Why have you disowned Drishtihin Kalyan Sangh and started this new organisation as Saksham?
Actually, Drishtihin Kalyan Sangh has not been disowned. There were some limitations under this banner. They are working only for the visually challenged persons. When we toured the country, we realised that there are many organisations working exclusively for visually challenged and there are many other physically challenged persons who also need help. We thought over it for about two years and then decided to float Saksham to work for all types of physically challenged people.
How Saksham is different to other organisations already working in this field?
Integrated thinking towards the development and rehabilitation of differently-abled persons makes us different. Other organisations conduct only a few types of activities. They do not think in totality. We study the problems of the people and then find ways to solve them. The development of ‘Audio Book Reader’ has been done under this total rehabilitation plan only.
What are the major activities of Saksham?
For initial three years we have decided to work only for visually challenged persons. Then the focus will shift on different activities. We have Madhav Eye Bank chain for cornea transplantation. Since seventy per cent of the visually challenged people belong to low vision category, we have started low-vision aid centres for such people. The ‘low-vision aid instrument’ available in foreign countries costs around Rs 80,000. But in India it costs only Rs 5,000. The low-vision device has resolved many day-to-day problems of such people. The ‘Audio Book Reader’ is also going to bring revolutionary change in the life of visually challenged people.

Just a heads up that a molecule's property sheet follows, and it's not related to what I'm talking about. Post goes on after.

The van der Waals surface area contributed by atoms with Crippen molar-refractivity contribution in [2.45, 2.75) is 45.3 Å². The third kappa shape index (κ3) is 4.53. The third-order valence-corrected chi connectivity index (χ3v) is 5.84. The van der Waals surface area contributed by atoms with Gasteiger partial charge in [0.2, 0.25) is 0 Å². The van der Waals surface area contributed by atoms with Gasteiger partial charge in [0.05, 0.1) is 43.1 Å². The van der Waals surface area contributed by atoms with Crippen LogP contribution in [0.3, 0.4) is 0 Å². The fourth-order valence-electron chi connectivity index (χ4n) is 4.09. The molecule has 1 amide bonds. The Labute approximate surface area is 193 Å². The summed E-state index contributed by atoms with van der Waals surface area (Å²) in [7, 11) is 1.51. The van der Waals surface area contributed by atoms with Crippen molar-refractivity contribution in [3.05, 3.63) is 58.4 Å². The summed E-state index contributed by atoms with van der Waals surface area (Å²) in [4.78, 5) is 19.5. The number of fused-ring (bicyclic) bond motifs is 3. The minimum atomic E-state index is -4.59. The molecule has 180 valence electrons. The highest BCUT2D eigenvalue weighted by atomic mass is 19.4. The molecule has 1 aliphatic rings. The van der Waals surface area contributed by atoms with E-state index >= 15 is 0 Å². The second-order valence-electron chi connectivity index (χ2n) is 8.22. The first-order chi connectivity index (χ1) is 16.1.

What is being done for rehabilitation of visually challenged people?
In Hindi rehabilitation means punarvas. We have objection to this word. What is the rehabilitation of those who have not been settled even once? We have to first settle them. That is why we say that there should be emotional, economical and social rehabilitation of such people. Besides the educational activities, we run art groups or bhajan orchestras of such people in Kerala. There are eight such groups there. They get around 150 programmes in a year. They charge Rs 2,500 per hour. They normally earn Rs 5,000 in every function. There is high demand of such people all over the State. This is one of the methods of economic rehabilitation. The second method of rehabilitation is making of incense sticks marketed under the name, Krishna Jyoti. We may say that a visually challenged person is not a burden on the society but their family members at least still have the similar feeling. Most of them do not want their visually challenged members to come home on Deepavali. When such people start earning money their family members too start caring for them. The experiment of running a photocopy machine by visually challenged is being done in Nagpur.
There is three per cent reservation for handicapped people in government jobs. The Chhattisgarh Government has doubled it in the State. Apart from it we have started an experiment in Nashik. We approach various industries and request them to give jobs to the visually challenged people. Such 21 persons have been given jobs through our efforts.